I am so glad you highlighted that ridiculous review of the state of local schools. I read that article and came away thinking the administrator was full of excuses and explanations that made no sense. (What on earth do Littleton, Montrose, Craig, etc... have in common?)

I do have a problem with judging our schools on these test scores though. I think there is much more than test scores that factor into the success of students, and the most important of those factors have nothing to do with what happens at school. Some of those are: education levels of parents, cultural values relating to education, socioeconomic status, educational experiences before school begins, parental involvement, self-motivation of students and self-esteem/belief in own abilities of students. I don't expect a school system to instill any of these things (but they better not destroy those things that I have instilled within my kids).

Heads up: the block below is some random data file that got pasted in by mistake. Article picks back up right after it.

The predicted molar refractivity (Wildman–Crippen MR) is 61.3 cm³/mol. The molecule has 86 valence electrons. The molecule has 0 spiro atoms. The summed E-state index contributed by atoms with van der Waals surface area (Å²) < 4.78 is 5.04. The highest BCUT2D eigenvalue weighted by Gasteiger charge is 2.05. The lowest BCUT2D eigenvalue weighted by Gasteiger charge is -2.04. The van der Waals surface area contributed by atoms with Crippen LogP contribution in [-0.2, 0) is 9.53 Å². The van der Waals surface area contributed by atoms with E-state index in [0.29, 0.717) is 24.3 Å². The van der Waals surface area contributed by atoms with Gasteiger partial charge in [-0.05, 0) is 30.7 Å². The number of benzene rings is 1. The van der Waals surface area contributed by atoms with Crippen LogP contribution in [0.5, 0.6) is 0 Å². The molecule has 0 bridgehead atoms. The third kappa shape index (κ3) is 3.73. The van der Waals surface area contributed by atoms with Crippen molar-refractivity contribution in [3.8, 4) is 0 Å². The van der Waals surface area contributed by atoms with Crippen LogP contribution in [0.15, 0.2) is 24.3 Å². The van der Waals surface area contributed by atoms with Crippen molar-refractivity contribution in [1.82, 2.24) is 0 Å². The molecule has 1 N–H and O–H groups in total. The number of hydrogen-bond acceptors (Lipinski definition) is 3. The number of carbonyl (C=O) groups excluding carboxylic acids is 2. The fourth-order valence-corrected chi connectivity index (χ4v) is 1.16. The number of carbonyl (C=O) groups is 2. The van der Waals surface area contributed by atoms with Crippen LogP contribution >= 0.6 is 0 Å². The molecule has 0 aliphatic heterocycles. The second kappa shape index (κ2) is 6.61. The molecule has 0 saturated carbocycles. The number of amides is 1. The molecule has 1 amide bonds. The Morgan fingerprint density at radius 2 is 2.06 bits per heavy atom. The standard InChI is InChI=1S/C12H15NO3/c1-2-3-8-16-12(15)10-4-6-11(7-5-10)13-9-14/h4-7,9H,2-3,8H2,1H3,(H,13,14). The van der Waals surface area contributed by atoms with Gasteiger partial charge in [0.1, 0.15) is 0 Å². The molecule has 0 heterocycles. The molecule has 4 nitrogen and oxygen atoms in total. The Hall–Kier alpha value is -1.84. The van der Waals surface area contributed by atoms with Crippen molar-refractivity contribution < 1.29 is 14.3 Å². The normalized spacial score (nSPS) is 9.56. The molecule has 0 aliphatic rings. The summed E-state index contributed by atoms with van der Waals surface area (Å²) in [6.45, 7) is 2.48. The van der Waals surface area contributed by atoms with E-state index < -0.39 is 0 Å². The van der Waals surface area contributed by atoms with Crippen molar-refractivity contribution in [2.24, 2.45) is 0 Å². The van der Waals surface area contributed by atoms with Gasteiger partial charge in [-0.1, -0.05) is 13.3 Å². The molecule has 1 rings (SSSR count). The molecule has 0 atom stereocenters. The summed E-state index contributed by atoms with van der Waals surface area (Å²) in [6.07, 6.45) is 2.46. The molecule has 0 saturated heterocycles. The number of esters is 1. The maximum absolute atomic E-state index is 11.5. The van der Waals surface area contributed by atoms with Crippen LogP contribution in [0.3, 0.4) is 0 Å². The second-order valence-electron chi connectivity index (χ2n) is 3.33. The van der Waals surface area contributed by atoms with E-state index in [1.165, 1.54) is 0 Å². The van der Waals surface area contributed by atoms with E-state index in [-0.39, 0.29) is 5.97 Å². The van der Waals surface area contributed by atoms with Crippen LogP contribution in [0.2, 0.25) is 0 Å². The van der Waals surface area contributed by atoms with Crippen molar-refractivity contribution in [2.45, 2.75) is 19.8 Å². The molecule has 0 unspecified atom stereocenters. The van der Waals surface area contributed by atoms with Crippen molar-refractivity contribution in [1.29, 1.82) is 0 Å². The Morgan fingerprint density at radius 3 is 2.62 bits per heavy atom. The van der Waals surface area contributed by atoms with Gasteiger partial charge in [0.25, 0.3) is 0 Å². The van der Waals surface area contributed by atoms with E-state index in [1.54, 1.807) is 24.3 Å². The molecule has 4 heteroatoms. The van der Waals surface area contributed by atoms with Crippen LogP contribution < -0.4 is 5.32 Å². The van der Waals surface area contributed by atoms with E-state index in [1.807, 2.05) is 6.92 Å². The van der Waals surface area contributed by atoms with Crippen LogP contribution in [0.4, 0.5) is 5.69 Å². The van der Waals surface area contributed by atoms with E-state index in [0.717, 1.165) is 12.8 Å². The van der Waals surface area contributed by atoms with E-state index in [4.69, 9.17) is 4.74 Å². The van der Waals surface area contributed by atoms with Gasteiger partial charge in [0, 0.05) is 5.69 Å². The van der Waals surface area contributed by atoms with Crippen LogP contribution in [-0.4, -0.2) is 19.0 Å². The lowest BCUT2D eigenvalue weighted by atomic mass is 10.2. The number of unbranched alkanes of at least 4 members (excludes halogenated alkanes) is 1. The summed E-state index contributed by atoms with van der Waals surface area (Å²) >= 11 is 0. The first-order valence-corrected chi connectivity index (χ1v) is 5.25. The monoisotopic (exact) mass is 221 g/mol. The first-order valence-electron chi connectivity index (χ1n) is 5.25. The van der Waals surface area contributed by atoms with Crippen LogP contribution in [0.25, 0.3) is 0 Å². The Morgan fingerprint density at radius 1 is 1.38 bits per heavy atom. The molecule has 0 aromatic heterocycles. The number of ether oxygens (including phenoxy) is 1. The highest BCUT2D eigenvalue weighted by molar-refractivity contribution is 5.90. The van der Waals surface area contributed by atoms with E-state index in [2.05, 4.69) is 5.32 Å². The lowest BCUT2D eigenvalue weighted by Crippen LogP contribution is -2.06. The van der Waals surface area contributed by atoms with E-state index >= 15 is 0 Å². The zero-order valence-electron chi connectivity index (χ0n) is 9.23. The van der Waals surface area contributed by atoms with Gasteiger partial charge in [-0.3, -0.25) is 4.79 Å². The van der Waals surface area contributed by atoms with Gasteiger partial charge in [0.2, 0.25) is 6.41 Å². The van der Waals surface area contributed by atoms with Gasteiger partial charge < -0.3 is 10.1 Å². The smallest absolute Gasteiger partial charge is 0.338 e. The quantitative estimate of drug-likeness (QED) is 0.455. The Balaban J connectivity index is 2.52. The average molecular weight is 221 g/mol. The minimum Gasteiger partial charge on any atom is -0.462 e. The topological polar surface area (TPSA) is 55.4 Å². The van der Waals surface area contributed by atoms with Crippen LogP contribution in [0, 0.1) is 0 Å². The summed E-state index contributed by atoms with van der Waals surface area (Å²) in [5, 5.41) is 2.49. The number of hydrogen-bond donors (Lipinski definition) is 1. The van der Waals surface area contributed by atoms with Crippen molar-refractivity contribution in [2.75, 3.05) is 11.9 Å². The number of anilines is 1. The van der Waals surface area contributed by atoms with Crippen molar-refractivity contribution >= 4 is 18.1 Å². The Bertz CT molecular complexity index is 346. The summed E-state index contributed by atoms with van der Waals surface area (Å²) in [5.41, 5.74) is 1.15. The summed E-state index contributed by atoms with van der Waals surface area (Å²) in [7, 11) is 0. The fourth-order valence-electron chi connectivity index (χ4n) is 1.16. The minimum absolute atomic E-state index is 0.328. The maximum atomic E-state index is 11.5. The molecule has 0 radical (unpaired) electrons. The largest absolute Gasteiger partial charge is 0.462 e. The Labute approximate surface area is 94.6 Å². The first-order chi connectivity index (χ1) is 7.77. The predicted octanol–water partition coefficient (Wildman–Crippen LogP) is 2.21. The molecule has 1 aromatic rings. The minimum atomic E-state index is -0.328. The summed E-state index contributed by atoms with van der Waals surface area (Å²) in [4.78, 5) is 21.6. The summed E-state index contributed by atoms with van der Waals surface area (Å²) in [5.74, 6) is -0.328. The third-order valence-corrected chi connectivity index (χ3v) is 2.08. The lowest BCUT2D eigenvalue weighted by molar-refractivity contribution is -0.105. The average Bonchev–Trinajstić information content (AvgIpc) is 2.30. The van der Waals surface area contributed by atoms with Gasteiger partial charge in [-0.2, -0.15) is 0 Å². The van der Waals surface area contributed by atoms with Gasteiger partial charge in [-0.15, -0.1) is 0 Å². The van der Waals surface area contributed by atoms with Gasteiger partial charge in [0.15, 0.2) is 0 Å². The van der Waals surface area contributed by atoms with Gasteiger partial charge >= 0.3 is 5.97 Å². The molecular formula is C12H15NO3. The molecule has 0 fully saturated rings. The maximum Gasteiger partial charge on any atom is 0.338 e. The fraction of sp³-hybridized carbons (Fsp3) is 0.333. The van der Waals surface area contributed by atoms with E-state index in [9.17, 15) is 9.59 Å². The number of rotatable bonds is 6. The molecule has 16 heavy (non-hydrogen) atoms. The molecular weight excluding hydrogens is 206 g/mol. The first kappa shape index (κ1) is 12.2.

Factors that a school can and should control are: discipline, creating a safe environment that promotes learning, encouraging students when they try, challenging students who need extra challenge, the quality of instructors, the quality of instruction, the curriculum (to some extent), advanced curriculum for better achieving students, special curriculum for underachieving students. I would much rather see an assessment that scores these factors for our schools instead of test scores. Test scores don't tell me much about a school... they tell me much more about the students and their backgrounds. I will take responsibility for my part and would like a way to assess how well the school is performing its part... the test scores just don't tell me that.